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Stanford Report: College Rankings are Deeply Flawed

By Mary Stegmeir

Are the families you serve overly concerned about college selectivity?

Researchers at Challenge Success — a nonprofit organization based at the Stanford University Graduate School of Education — released a white paper this fall that calls into question the value of university rankings.

“There is no question that the college admission process can be stressful. We hope that this paper prompts students and families to examine what college success means to them and to question common assumptions about college selectivity,” the authors note in the paper’s executive summary. 

Their findings show that when it comes to student learning, well-being, job satisfaction, and future earnings, it’s the actions of students (not the colleges they attend) that determine outcomes.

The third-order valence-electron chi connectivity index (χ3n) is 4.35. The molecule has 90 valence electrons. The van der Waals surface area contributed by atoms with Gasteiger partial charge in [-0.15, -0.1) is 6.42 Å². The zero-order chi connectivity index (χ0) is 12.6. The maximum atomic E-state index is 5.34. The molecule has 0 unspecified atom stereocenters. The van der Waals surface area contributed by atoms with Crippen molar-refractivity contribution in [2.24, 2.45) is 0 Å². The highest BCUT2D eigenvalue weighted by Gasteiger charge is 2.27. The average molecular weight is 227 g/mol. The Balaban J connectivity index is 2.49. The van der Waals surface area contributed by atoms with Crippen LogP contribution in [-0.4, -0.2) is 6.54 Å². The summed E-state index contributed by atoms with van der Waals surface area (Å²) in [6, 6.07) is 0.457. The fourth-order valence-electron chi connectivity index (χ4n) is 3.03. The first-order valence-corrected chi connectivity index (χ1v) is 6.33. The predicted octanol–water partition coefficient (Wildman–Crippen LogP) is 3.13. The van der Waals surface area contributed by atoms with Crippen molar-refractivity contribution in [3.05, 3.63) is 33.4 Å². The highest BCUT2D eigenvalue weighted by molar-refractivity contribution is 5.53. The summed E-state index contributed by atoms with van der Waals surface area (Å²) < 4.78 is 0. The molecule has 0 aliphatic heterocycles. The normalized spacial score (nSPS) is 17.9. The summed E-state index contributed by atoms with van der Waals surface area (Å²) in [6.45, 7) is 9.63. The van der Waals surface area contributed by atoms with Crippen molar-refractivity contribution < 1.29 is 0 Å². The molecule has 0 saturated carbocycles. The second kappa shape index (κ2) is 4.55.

“Research tells us that the most successful students, both in college and beyond, are the ones who engage in the undergraduate experience regardless of how selective a school may be,” Denise Pope, one of the paper’s authors, said in a news story published by the Stanford University Graduate School of Education. “This is almost always the case whether a student attends the top-ranked or 200th-ranked college.”

Pope founded Challenge Success roughly a decade ago. The nonprofit works to promote student well-being and academic engagement.

“We hope that this paper encourages students and families to look beyond rankings and selectivity in the college search process, and instead seek a good fit, a school where students can engage and participate fully in academic and social life in order to thrive both during the college years and beyond,” the report notes.

Read the full white paper and read more about relieving achievement pressure in NACAC’s spring edition of The Journal of College Admission.

More articles on college rankings can be found on NACAC's Admitted blog. 

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